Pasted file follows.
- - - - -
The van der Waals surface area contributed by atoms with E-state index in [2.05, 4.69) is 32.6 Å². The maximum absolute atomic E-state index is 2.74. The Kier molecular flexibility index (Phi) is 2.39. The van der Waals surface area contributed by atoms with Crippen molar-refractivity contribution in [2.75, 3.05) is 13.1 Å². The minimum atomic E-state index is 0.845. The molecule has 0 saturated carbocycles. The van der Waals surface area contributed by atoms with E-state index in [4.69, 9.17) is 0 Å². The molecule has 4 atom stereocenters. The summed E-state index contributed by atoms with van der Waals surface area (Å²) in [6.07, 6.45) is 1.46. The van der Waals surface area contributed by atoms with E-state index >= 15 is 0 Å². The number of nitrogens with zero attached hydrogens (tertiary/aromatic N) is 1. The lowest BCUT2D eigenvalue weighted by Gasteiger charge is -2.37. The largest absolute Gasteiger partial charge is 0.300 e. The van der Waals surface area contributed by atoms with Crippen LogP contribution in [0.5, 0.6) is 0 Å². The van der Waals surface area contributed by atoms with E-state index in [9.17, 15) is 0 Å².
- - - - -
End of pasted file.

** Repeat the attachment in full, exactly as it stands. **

The van der Waals surface area contributed by atoms with E-state index in [2.05, 4.69) is 32.6 Å². The maximum absolute atomic E-state index is 2.74. The Kier molecular flexibility index (Phi) is 2.39. The van der Waals surface area contributed by atoms with Crippen molar-refractivity contribution in [2.75, 3.05) is 13.1 Å². The minimum atomic E-state index is 0.845. The molecule has 0 saturated carbocycles. The van der Waals surface area contributed by atoms with E-state index in [4.69, 9.17) is 0 Å². The molecule has 4 atom stereocenters. The summed E-state index contributed by atoms with van der Waals surface area (Å²) in [6.07, 6.45) is 1.46. The van der Waals surface area contributed by atoms with E-state index >= 15 is 0 Å². The number of nitrogens with zero attached hydrogens (tertiary/aromatic N) is 1. The lowest BCUT2D eigenvalue weighted by Gasteiger charge is -2.37. The largest absolute Gasteiger partial charge is 0.300 e. The van der Waals surface area contributed by atoms with Crippen LogP contribution in [0.5, 0.6) is 0 Å². The van der Waals surface area contributed by atoms with E-state index in [9.17, 15) is 0 Å².